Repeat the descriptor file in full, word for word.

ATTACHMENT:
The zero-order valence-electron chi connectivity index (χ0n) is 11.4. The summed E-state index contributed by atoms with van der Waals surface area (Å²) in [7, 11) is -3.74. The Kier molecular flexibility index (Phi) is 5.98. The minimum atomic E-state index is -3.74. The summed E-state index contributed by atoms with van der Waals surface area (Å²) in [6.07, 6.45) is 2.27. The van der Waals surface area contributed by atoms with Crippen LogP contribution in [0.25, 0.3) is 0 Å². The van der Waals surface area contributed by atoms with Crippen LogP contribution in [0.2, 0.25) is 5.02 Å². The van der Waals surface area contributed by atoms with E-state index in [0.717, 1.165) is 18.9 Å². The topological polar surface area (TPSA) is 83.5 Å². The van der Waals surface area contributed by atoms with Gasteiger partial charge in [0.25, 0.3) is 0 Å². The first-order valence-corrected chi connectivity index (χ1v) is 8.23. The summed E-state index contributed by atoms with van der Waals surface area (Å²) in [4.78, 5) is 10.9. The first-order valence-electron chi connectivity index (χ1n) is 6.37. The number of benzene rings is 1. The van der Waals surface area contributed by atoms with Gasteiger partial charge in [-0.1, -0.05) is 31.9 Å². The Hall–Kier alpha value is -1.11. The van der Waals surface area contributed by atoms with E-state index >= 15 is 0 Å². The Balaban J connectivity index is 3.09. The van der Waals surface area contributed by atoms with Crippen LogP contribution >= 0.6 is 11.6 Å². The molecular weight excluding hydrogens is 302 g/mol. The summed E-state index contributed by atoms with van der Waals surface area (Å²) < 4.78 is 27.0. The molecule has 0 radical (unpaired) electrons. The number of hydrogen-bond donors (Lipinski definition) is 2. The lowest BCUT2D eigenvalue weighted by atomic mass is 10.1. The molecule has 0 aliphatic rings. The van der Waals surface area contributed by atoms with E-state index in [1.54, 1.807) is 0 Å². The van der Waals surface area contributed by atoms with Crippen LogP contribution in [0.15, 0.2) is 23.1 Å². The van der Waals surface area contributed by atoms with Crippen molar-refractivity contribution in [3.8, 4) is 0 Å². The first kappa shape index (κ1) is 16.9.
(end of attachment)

The zero-order valence-electron chi connectivity index (χ0n) is 11.4. The summed E-state index contributed by atoms with van der Waals surface area (Å²) in [7, 11) is -3.74. The Kier molecular flexibility index (Phi) is 5.98. The minimum atomic E-state index is -3.74. The summed E-state index contributed by atoms with van der Waals surface area (Å²) in [6.07, 6.45) is 2.27. The van der Waals surface area contributed by atoms with Crippen LogP contribution in [0.25, 0.3) is 0 Å². The van der Waals surface area contributed by atoms with Crippen LogP contribution in [0.2, 0.25) is 5.02 Å². The van der Waals surface area contributed by atoms with E-state index in [0.717, 1.165) is 18.9 Å². The topological polar surface area (TPSA) is 83.5 Å². The van der Waals surface area contributed by atoms with Gasteiger partial charge in [0.25, 0.3) is 0 Å². The first-order valence-corrected chi connectivity index (χ1v) is 8.23. The summed E-state index contributed by atoms with van der Waals surface area (Å²) in [4.78, 5) is 10.9. The first-order valence-electron chi connectivity index (χ1n) is 6.37. The number of benzene rings is 1. The van der Waals surface area contributed by atoms with Gasteiger partial charge in [-0.1, -0.05) is 31.9 Å². The Hall–Kier alpha value is -1.11. The van der Waals surface area contributed by atoms with E-state index >= 15 is 0 Å². The Balaban J connectivity index is 3.09. The van der Waals surface area contributed by atoms with Crippen LogP contribution >= 0.6 is 11.6 Å². The molecular weight excluding hydrogens is 302 g/mol. The summed E-state index contributed by atoms with van der Waals surface area (Å²) < 4.78 is 27.0. The molecule has 0 radical (unpaired) electrons. The number of hydrogen-bond donors (Lipinski definition) is 2. The lowest BCUT2D eigenvalue weighted by atomic mass is 10.1. The molecule has 0 aliphatic rings. The van der Waals surface area contributed by atoms with E-state index in [1.54, 1.807) is 0 Å². The van der Waals surface area contributed by atoms with Crippen LogP contribution in [0.15, 0.2) is 23.1 Å². The van der Waals surface area contributed by atoms with Crippen molar-refractivity contribution in [3.8, 4) is 0 Å². The first kappa shape index (κ1) is 16.9.